FOR A Valentine's Day gift, most men know you can't go wrong with roses, assuming you've recently stuck up a bank and can afford the heavy mark-up at this time of year.
Still, selecting the right roses for that special someone can also be intimidating for guys, as this is not something that involves a big-screen TV or power tools.
For some tips on buying roses, I stopped at Flowers by Chris, the upscale florist on Cathedral Street owned by Chris Psoras.
The first thing I wanted to know was: What's with the PRICE of these things? Why do I always feel like someone's holding a gun to my chest when I buy roses?
Ron Poust, the store's manager and designer, said growers gear flowers to "hit" for Valentine's Day so they can command a higher price. It's a simple matter of supply and demand.
"We pay wholesale about twice what we pay during a regular time of the year," he said.
Anyway, if you're going to spring for roses, Psoras and Poust said, don't be a cheapskate. Think quality, not price.
Sure, they said, you can pick up roses for $6.99 at Wal-Mart or your neighborhood supermarket.
"But that's like going to McDonald's for a hamburger for 99 cents, or going to the Prime Rib and paying $10.99 for a hamburger," Psoras said.
As far as buying roses off a street vendor, Psoras seems to recommend this only in the event of imminent nuclear annihilation.
"They'll be two- to three-week-old roses that'll be dead the next day," she sniffed.
In any event, Flowers by Chris will never be mistaken for one of those places where you pull off to the side of the road and buy flowers from the fat kid with the headphones sitting in the lawn chair.
"We're considered the Neiman Marcus or Saks of the business," Psoras said. "We're the Harbor Court Hotel, not the Days Inn."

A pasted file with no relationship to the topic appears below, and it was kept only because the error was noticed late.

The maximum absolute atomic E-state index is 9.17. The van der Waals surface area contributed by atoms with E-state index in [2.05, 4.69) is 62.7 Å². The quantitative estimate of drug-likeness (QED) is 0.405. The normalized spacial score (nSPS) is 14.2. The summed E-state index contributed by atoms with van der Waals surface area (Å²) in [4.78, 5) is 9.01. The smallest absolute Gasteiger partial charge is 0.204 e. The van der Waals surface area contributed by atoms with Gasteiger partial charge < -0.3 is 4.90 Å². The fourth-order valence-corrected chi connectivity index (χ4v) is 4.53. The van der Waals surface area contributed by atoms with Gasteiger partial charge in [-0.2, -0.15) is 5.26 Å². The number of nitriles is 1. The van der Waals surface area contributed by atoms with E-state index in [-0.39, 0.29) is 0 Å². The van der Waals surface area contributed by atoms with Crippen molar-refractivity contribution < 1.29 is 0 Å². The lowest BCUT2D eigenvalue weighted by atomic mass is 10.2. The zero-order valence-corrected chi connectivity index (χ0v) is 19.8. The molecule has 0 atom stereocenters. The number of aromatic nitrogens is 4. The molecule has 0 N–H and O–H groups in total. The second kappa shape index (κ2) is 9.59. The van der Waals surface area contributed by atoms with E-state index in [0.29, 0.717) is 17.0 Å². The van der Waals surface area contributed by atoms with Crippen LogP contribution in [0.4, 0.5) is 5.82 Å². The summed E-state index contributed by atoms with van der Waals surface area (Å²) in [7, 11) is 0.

When a man comes in looking to buy roses for Valentine's Day, Poust says his first question is: "What kind of impression do you want to make on this lady? Do you want to knock her socks off?"
If the answer is yes, Poust might recommend something like the Sweetheart Vase for $124.99, which consists of a dozen roses with white orchid sprays in a crystal vase heavy enough to chalk the wheels on a concrete mixer.
A man less intent on knocking off his lover's socks - let's say he just wants to lower them a bit - might choose the Blooming Chocolate display, a dozen dark red roses along with a big chocolate rose for $69.95.
From there, the prices range on down to $24.95 for a single rose in a nice vase, which looked classy, but also looked ... well, LONELY, even surrounded by limonium, bear grass and tree fern.
As a general rule, the longer the stem, the more expensive the rose. But Poust thinks it's crass to bring price into the conversation, which is why he never comes right out and says: "OK, pal, how much do you want to spend?"
"Well, you could ask: 'How much do you love her?'" Psoras laughed. "Or: 'How much did you screw up last night?'"
For those who have screwed up big-time - or are simply well-heeled - Flowers by Chris has a special offer for this Valentine's Day: For 150 bucks, you can have flowers and gourmet chocolate delivered to your lover by a guy in a top hat, who will also sing to her.
The man who will do the singing is the store's courier, Joe Reppert, and he has a very good voice.
I know this because he was in the store when I was there. And when I asked to hear him sing, he belted out a little of "My Funny Valentine" before suddenly stopping and saying: "It's hard to sing that to a guy."
Well, maybe, I said. But I was kind of getting into it.
Anyway, Psoras said she already has five or six commitments for Reppert to deliver roses and sing on Valentine's Day. I keep hearing the economy's in the toilet. But even with our tanks ready to rumble into Baghdad, there are people who keep spending money as fast as they make it.
One final note on roses: As hard as this is to believe, it apparently is possible for a woman to receive too many roses.
Poust told me a story about one of his customers who sent a dozen roses every day for two weeks to the home of a woman, who must have been his girlfriend or paramour or whatever.
Finally, the woman got on the phone to Flowers by Chris and said something to this effect: Look, enough with the roses, OK? If this lunatic orders any more, don't send 'em over here.
So the store didn't.
Poust, ever the gentleman, did not inquire as to why the man was sending all these roses, whether this was simply an over-the-top form of courtship or an atonement for some horrible misdeed that would cost him for the rest of his life.
I tend toward Door No. 2.
But Poust said simply: "I didn't want to pry."